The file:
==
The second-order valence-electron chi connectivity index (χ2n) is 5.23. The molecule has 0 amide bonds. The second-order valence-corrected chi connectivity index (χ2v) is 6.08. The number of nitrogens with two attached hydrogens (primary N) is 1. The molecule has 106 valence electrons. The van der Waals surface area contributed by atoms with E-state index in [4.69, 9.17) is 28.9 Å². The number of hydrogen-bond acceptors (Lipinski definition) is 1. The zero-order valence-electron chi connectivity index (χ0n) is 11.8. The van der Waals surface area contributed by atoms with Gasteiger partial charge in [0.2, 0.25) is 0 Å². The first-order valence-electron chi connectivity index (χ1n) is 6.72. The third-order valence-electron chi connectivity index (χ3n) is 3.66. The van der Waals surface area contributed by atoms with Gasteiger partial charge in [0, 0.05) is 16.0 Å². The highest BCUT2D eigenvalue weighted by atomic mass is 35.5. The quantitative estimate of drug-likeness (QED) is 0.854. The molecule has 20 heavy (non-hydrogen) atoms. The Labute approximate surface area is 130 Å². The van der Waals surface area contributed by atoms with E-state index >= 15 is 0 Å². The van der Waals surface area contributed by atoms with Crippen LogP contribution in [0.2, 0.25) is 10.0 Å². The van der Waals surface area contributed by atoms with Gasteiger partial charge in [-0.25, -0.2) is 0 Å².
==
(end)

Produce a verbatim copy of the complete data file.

The second-order valence-electron chi connectivity index (χ2n) is 5.23. The molecule has 0 amide bonds. The second-order valence-corrected chi connectivity index (χ2v) is 6.08. The number of nitrogens with two attached hydrogens (primary N) is 1. The molecule has 106 valence electrons. The van der Waals surface area contributed by atoms with E-state index in [4.69, 9.17) is 28.9 Å². The number of hydrogen-bond acceptors (Lipinski definition) is 1. The zero-order valence-electron chi connectivity index (χ0n) is 11.8. The van der Waals surface area contributed by atoms with Gasteiger partial charge in [0.2, 0.25) is 0 Å². The first-order valence-electron chi connectivity index (χ1n) is 6.72. The third-order valence-electron chi connectivity index (χ3n) is 3.66. The van der Waals surface area contributed by atoms with Gasteiger partial charge in [0, 0.05) is 16.0 Å². The highest BCUT2D eigenvalue weighted by atomic mass is 35.5. The quantitative estimate of drug-likeness (QED) is 0.854. The molecule has 20 heavy (non-hydrogen) atoms. The Labute approximate surface area is 130 Å². The van der Waals surface area contributed by atoms with E-state index >= 15 is 0 Å². The van der Waals surface area contributed by atoms with Crippen LogP contribution in [0.2, 0.25) is 10.0 Å². The van der Waals surface area contributed by atoms with Gasteiger partial charge in [-0.25, -0.2) is 0 Å².